Lots of options for dining, The Oyster Bar, is the oldest business in Grand Central and offers an iconic NYC dining spot. Or walk to the concourse level for more casual dining, with options like Shake Shack. The Great Northern Food Hall offers Nordic-inspire menus in the Vanderbilt Hall on the Main Concourse. Grand Central Market offers prepared food, coffee, cut flowers and specialty food items.
After dinner, it’s time to see a Broadway show. If this is your kids’ first theater production, I recommend a Disney on Broadway show.
Theater District for a Show — Fifth Stop
The theater district runs from 40th to 54th Streets and from 6th to 8th Avenues.
How to get there: Grab a MTA S Train in Grand Central Terminal and exit at Times Square Station.
With audiences full of families, a Disney on Broadway production is my choice for kids’ first theater performance. Packed with tunes they know by heart, elaborate sets and glittering costumes, kids stay glued to their seats. During my last visit, we saw Aladdin.
Tip: Sure, you can hope for last-minute reduced seats though I reserved my seats way before my trip to ensure my family sat together.
Times Square – Sixth Stop
Intersection of Broadway and 7th Avenue
After a show, celebrate a great trip with the brightest lights in the city. The best time to walk through Time Square is after dark. Times Square also features street performers and lots of shopping.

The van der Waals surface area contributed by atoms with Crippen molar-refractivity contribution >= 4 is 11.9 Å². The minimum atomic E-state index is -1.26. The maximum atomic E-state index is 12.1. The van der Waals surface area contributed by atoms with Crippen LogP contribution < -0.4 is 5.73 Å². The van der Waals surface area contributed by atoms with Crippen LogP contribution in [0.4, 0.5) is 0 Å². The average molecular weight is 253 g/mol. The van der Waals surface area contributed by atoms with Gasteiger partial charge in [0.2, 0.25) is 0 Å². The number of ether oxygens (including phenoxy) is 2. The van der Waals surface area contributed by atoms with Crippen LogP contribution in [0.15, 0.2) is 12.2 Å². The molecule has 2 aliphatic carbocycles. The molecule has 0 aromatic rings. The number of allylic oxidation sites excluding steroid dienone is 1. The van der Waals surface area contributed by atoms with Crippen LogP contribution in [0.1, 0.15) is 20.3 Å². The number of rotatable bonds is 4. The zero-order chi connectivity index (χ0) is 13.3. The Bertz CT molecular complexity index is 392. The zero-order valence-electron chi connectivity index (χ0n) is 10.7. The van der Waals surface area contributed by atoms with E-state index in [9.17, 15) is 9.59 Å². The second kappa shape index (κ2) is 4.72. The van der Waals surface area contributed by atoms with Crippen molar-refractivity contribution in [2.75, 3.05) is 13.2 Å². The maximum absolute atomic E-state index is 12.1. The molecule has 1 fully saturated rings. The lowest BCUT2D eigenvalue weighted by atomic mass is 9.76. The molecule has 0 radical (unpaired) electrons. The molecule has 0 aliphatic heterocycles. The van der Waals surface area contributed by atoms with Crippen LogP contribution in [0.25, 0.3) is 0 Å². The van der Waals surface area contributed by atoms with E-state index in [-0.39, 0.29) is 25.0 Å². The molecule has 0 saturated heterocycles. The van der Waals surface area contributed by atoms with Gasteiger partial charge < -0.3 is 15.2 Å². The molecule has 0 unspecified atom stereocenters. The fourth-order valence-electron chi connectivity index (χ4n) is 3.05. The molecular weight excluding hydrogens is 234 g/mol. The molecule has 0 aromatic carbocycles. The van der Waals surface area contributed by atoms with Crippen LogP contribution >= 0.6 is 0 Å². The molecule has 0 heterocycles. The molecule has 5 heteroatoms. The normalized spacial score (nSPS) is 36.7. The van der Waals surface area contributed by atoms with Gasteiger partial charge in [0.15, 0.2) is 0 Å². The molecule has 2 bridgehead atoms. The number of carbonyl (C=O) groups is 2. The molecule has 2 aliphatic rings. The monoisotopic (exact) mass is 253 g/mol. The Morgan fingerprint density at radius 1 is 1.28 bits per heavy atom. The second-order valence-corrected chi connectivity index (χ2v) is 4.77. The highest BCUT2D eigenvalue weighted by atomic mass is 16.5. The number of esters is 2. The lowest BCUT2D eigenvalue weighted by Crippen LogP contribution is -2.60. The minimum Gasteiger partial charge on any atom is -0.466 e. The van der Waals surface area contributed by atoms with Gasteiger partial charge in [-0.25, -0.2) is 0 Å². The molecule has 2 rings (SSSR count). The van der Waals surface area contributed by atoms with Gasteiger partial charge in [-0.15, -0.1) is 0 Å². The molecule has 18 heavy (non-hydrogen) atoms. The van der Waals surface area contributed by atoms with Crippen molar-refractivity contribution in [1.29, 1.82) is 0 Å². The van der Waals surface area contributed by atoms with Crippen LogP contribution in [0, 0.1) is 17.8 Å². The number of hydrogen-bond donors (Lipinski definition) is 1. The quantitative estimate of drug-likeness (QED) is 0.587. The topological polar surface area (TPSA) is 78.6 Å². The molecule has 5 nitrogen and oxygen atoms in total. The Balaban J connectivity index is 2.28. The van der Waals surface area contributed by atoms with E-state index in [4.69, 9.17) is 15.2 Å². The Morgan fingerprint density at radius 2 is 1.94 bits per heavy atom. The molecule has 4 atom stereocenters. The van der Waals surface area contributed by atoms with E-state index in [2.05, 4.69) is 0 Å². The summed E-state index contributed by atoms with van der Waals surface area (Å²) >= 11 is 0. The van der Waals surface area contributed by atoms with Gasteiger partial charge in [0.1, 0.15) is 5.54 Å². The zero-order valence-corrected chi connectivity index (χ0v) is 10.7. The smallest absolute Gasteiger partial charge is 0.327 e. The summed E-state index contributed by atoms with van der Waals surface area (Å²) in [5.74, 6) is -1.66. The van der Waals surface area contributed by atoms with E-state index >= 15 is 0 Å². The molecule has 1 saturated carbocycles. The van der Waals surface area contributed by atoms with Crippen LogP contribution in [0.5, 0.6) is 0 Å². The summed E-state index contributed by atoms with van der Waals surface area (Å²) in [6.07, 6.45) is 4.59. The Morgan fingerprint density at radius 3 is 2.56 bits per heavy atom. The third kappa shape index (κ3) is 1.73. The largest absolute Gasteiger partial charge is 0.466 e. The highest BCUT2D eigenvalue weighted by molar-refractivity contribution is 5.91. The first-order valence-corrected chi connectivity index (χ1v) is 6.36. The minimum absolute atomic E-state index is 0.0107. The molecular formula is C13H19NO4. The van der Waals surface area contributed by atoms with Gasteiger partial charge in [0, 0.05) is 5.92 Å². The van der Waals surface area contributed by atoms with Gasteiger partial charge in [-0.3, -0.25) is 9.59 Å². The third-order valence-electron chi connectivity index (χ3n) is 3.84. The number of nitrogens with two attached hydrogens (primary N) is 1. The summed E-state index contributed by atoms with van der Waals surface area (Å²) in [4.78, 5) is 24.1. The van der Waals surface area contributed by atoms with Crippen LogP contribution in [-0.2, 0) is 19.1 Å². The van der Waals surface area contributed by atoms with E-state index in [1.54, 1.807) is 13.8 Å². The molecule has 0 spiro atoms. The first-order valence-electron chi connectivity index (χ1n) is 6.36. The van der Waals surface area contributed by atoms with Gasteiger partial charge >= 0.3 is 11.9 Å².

Tip: Times Square is also a major MTA subway stop with service on the N, Q, R, S, 1, 2, 3, and 7 trains.
Junior’s Restaurant and Bakery – Seventh Stop
1515 Broadway at 45th St.
Open From 6:30 a.m. to Midnight
With all the walking, it’s time for dessert. I recommend heading north on Broadway to Junior’s for cheesecake. Topping the best cheesecake list for years, it’s a dense, not-too-sweet and creamy NY-style cheesecake. I ordered the plain and didn’t share.
Top of the Rock – Eighth Stop
45 Rockefeller Plaza
Free, Tours Additional Admission
How to Get There: From 47th St. and Seventh Ave. (Times Square) walk north two blocks to 49th St. then head east for one long block to Sixth Ave.
If you purchased the Sun and Stars ticket at Top of the Rock, head back to the Rockefeller Center. After sun sets the crowds ease up and the lights of New York City twinkle.
Day Three — New York City’s Park & Animals
This day will focus on the animals in the Natural History Museum and exploring Central Park, both favorites among kids. After learning the history of New York City and its early residents, it’s time to learn about its famous park.
American Museum of Natural History and the Hayden Planetarium — First Stop
American Museum Of Natural History
Central Park West At 79th St.
Open From 10 a.m. To 5:45 p.m.
Admission Depending on Age
How to get there: After enjoying breakfast at your centrally located hotel, take the A or B MTA subway train and exit the 81st / Museum of Natural History.
A must for families, even my teen daughter spent hours exploring. A sprawling museum that could take all day so hit the highlights, like the Hall of Dinosaurs, “Lucy” the early human, the giant blue whale and the Theodore Roosevelt Rotunda along with the Hall of North American Mammals.
Carve out a little time for the Hayden Planetarium to learn more about the world beyond our atmosphere. It’s located on-site and requires an additional timed ticket.
Tip: I recommend eating lunch at the Natural History Museum and the Museum Food Court on the lower level features family favorites. During our visit we enjoyed salads though pizza, burgers, sandwiches and a selection of desserts are available. Reserve tickets to the Hayden Planetarium before arriving to make the best use of your time.